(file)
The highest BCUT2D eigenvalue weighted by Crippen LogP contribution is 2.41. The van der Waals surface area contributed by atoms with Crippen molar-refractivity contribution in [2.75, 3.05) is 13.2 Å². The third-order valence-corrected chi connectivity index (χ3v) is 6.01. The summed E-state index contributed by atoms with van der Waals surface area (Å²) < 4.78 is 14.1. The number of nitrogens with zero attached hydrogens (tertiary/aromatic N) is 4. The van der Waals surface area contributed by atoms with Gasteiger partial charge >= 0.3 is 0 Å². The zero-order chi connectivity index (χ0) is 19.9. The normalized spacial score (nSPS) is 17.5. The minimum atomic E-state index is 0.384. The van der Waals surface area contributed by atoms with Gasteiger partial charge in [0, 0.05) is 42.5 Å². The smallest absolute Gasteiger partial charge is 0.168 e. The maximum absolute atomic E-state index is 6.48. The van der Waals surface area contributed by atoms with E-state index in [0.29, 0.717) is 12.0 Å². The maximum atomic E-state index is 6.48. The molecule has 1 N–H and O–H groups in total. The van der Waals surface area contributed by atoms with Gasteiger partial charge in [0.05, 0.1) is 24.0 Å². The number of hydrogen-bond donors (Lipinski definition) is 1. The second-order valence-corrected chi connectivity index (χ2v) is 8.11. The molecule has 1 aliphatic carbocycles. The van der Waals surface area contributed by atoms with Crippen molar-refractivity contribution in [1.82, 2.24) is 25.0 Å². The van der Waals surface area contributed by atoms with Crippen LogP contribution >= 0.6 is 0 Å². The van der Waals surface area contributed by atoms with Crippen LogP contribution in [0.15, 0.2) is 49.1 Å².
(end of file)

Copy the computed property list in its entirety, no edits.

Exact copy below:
The highest BCUT2D eigenvalue weighted by Crippen LogP contribution is 2.41. The van der Waals surface area contributed by atoms with Crippen molar-refractivity contribution in [2.75, 3.05) is 13.2 Å². The third-order valence-corrected chi connectivity index (χ3v) is 6.01. The summed E-state index contributed by atoms with van der Waals surface area (Å²) < 4.78 is 14.1. The number of nitrogens with zero attached hydrogens (tertiary/aromatic N) is 4. The van der Waals surface area contributed by atoms with Gasteiger partial charge >= 0.3 is 0 Å². The zero-order chi connectivity index (χ0) is 19.9. The normalized spacial score (nSPS) is 17.5. The minimum atomic E-state index is 0.384. The van der Waals surface area contributed by atoms with Gasteiger partial charge in [0, 0.05) is 42.5 Å². The smallest absolute Gasteiger partial charge is 0.168 e. The maximum absolute atomic E-state index is 6.48. The van der Waals surface area contributed by atoms with E-state index in [0.29, 0.717) is 12.0 Å². The maximum atomic E-state index is 6.48. The molecule has 1 N–H and O–H groups in total. The van der Waals surface area contributed by atoms with Gasteiger partial charge in [0.05, 0.1) is 24.0 Å². The number of hydrogen-bond donors (Lipinski definition) is 1. The second-order valence-corrected chi connectivity index (χ2v) is 8.11. The molecule has 1 aliphatic carbocycles. The van der Waals surface area contributed by atoms with Crippen molar-refractivity contribution in [1.82, 2.24) is 25.0 Å². The van der Waals surface area contributed by atoms with Crippen LogP contribution >= 0.6 is 0 Å². The van der Waals surface area contributed by atoms with Crippen LogP contribution in [0.15, 0.2) is 49.1 Å².